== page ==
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Co Ownership Notes

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This is an extract of our Co Ownership Notes document, which we sell as part of our Property Law Notes collection written by the top tier of University College London students.

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Co-Ownership
Coke, commenting in Littleton said "Each joint tenant holds the whole and holds nothing, the whole jointly and the nothing separately.''
Types of Co-ownership
Express co-ownership - where 2 or more people expressly set out to own land together at the same time (the parties have interests at the same time as opposed to successively - e.g. Greenacres is sold to Tom and Lucy - a trust is imposed to simplify the conveyancing). 3.)
Implied co-ownership (constructive and resulting trusts) - where one person is the legal owner of the land but another person has acted in such a way that he will acquire an interest in the land by implication - e.g. by contributing to the cost of the property - such an interest arises under a trust.

Joint Tenancy
A joint tenancy arises where each joint tenant holds an identical right, shared with the other joint tenants, to the whole of the property. None of the joint tenants have a distinct or separate interest or title of possession - the interest of each joint tenant is indistinguishable (Aoun Investments v Chief Commissioner of
State Revenue).

The essential characteristics of a joint tenancy include the right of survivorship and the presences of the four unities.

Each joint tenant is subject to the right of survivorship as a matter of law, which operates automatically on the death of one joint tenant. When a joint tenant dies, their interest is extinguished, and the interests of the surviving joint tenants is correspondingly enlarged. Ultimately, sole ownership of the property passes to the last surviving joint tenant. The operation of this right of survivorship can only be avoided if the joint tenancy is terminated in the joint tenant's lifetime.
Thus, if land is held as part of a joint tenancy, a joint tenant can't leave his interest in his will, nor will it pass under rules of intestacy as the joint tenants own the whole together, they don't have individual interests in the land which can be passed on.  Some argue this makes right of survivorship unfair as it means that whoever lives the longest ends up owning the land absolutely.
Burton v Camden LBC 2000
- B and another held a JT for a property protected as a periodic tenancy under the Housing Act 1985 - other person wished to vacate, terminate lease -
assigned her portion of the JT to B by deed - HoL held that regardless of the manner in which the other tenant attempted to convey her right to B, the nature of the tenancy was unchanged - assignment was invalid, shares could not be assigned - B's right to the property ceased when the other tenant ended their role in the JT.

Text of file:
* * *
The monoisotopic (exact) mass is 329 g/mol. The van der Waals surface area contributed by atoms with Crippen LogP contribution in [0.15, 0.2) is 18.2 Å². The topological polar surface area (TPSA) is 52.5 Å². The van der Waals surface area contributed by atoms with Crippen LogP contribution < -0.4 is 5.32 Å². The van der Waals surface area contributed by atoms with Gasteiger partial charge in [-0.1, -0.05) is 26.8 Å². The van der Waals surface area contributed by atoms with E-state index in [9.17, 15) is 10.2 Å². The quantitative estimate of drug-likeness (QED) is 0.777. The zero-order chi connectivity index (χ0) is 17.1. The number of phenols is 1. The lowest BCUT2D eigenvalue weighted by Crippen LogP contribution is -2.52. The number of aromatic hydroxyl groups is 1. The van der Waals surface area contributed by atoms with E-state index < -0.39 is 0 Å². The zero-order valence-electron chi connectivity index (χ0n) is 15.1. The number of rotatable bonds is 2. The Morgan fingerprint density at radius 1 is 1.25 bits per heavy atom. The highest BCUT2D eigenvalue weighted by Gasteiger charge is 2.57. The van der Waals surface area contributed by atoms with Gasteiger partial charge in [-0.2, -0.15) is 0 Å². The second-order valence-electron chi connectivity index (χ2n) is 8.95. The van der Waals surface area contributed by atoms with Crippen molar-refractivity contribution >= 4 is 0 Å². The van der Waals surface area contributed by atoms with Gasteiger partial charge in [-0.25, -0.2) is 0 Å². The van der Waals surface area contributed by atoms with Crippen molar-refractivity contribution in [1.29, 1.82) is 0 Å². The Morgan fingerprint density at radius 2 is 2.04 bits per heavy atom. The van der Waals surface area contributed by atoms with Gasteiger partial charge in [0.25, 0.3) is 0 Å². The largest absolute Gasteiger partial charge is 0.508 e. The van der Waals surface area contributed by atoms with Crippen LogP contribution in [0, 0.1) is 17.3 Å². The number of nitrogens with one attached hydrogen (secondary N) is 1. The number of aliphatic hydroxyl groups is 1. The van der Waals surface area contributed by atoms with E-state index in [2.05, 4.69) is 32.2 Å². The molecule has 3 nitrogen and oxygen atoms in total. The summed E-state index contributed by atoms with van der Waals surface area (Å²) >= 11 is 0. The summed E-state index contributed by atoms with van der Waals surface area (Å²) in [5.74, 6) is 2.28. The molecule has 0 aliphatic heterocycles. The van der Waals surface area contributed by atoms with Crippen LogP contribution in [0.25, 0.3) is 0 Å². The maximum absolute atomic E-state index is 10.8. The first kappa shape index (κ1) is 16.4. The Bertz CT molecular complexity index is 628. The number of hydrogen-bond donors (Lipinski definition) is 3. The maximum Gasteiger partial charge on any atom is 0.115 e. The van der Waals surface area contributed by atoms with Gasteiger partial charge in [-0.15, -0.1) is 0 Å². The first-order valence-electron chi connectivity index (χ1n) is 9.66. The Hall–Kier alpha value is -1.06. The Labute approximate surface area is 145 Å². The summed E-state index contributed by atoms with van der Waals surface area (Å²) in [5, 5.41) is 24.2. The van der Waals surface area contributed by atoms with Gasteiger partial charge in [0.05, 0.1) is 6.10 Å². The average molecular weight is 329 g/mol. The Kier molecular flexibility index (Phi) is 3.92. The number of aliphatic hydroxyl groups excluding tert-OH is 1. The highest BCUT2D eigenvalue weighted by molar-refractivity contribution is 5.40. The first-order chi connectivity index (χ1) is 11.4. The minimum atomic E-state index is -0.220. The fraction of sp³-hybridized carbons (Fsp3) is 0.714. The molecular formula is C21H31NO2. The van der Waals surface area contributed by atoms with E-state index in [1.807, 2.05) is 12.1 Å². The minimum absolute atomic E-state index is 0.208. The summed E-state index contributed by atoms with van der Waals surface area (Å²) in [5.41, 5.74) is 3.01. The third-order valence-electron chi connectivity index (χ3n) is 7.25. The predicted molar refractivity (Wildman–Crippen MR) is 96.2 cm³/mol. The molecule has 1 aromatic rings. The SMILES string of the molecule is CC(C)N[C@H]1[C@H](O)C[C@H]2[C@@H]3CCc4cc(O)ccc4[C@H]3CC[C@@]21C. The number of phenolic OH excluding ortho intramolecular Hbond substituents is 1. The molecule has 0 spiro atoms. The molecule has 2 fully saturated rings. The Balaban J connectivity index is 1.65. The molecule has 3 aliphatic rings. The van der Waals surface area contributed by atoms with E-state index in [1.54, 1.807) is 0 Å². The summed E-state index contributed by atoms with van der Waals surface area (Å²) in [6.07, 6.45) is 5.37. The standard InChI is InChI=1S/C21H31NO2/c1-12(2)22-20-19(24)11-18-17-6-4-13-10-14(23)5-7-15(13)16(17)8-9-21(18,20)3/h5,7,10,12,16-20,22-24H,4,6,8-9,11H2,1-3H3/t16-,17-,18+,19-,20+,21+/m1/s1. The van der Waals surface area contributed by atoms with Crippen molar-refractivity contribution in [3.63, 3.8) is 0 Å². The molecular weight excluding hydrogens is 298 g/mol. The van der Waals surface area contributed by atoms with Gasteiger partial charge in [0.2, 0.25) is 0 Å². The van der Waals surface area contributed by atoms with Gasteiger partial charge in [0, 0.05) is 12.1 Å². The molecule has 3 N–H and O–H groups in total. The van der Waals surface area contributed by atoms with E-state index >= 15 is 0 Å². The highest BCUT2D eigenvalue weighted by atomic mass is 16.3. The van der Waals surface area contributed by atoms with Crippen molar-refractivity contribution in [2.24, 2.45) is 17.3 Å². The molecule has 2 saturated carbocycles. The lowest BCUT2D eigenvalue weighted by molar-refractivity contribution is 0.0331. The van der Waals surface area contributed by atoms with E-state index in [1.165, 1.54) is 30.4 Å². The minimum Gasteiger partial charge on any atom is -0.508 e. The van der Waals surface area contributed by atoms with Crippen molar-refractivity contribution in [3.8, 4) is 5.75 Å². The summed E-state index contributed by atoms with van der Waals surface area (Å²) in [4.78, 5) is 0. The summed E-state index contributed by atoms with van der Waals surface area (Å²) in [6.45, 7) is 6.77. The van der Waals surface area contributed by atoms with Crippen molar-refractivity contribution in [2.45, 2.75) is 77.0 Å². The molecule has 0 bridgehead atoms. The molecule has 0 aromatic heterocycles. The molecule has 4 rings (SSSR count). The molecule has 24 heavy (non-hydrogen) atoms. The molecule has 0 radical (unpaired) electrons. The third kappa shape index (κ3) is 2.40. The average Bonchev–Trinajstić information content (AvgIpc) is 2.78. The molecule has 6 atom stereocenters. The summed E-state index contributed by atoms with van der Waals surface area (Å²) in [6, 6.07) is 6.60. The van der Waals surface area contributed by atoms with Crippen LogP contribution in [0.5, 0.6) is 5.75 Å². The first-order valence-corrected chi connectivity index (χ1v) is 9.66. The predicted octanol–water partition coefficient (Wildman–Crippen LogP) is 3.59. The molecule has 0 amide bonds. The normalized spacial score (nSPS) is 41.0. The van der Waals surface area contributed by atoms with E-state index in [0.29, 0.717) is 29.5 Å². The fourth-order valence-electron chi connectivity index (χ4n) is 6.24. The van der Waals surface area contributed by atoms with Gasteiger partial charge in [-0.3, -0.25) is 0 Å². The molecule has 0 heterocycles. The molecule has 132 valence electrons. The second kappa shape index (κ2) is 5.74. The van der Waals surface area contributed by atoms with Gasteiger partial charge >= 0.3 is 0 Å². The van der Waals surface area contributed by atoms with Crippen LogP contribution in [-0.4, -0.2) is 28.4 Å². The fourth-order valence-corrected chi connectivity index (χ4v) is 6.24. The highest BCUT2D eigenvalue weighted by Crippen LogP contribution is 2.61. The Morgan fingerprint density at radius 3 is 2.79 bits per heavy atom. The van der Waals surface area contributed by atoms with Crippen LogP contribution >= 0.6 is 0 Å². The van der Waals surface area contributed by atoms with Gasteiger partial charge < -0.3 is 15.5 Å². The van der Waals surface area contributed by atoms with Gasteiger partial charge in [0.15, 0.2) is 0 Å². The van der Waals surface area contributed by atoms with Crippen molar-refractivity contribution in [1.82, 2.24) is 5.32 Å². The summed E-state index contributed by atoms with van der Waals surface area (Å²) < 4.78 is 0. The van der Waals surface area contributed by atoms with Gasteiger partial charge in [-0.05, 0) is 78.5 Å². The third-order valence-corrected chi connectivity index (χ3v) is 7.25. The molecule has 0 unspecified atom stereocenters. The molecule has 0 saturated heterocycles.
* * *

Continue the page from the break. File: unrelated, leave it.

KEY RULE: only a joint tenancy can exist at common law as a legal estate is incapable of existing in divided shares - s.1(6) LPA.
COMMON LAW: creation of a JT at common law must comply with the necessary formalities.
Requires a deed - s.52(1) LPA
Registration is also required - s.27(1) LRA
EQUITY:
Can be created by an express declaration of trust - s.53(1)(b) LPA
Also arises by operation of law i.e. resulting/constructive trust - s.53(2)
LPA
Tenancy in Common
A tenancy in common will arise where 2 or more people hold separate shares in a property. Each tenant in common is entitled to possession of the whole land and holds a distinct share in the property - an 'undivided' share. There is no right of survivorship; on the death of a tenant in common, their interest passes pursuant to their will of in accordance with the rules of intestacy.
Tenancy in common requires only the unity of possession (all tenants have a right to possess all of the land). The other 3 unities don't have to be satisfied.

Each tenant has the right to enjoy the whole property, single tenants cannot claim exclusive possession over their share.
Lawson and Rudden in "The law of property" equate this principle to shares in a company, each person can alienate, separate or pass on their share in death but they can't claim their share. i.e. They can't claim half a house.
CREATION OF CO-OWNERSHIP

1. Words that suggest an intention to divide the property create a tenancy in common Robertson v Fraser

2. In registered land, a TR1 form can let the people write how they divide the land

3. Seen as equity follows the law Stack v Dowden, will be overruled where they contribute different amounts to the purchase price CICT
COMMON LAW
KEY RULE: only a joint tenancy can exist at common law as a legal estate is incapable of existing in divided shares - s.1(6) LPA.